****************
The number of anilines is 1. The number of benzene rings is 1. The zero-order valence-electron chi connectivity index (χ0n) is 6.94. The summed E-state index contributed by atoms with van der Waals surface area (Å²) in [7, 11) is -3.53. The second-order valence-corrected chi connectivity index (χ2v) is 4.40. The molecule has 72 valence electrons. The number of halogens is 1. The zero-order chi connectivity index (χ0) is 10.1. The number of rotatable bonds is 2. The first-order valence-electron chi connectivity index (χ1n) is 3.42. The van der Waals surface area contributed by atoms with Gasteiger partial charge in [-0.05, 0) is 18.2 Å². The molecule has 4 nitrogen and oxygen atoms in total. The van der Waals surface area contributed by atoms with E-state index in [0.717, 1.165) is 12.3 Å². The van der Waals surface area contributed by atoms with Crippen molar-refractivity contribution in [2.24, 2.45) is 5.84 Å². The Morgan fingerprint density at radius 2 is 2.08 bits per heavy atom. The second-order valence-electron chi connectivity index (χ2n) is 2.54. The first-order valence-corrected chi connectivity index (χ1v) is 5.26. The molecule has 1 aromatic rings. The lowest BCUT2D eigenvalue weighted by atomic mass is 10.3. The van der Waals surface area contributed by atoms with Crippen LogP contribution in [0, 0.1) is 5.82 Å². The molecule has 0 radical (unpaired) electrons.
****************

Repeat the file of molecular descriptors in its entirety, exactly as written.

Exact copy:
The number of anilines is 1. The number of benzene rings is 1. The zero-order valence-electron chi connectivity index (χ0n) is 6.94. The summed E-state index contributed by atoms with van der Waals surface area (Å²) in [7, 11) is -3.53. The second-order valence-corrected chi connectivity index (χ2v) is 4.40. The molecule has 72 valence electrons. The number of halogens is 1. The zero-order chi connectivity index (χ0) is 10.1. The number of rotatable bonds is 2. The first-order valence-electron chi connectivity index (χ1n) is 3.42. The van der Waals surface area contributed by atoms with Gasteiger partial charge in [-0.05, 0) is 18.2 Å². The molecule has 4 nitrogen and oxygen atoms in total. The van der Waals surface area contributed by atoms with E-state index in [0.717, 1.165) is 12.3 Å². The van der Waals surface area contributed by atoms with Crippen molar-refractivity contribution in [2.24, 2.45) is 5.84 Å². The Morgan fingerprint density at radius 2 is 2.08 bits per heavy atom. The second-order valence-electron chi connectivity index (χ2n) is 2.54. The first-order valence-corrected chi connectivity index (χ1v) is 5.26. The molecule has 1 aromatic rings. The lowest BCUT2D eigenvalue weighted by atomic mass is 10.3. The van der Waals surface area contributed by atoms with Crippen LogP contribution in [0, 0.1) is 5.82 Å². The molecule has 0 radical (unpaired) electrons.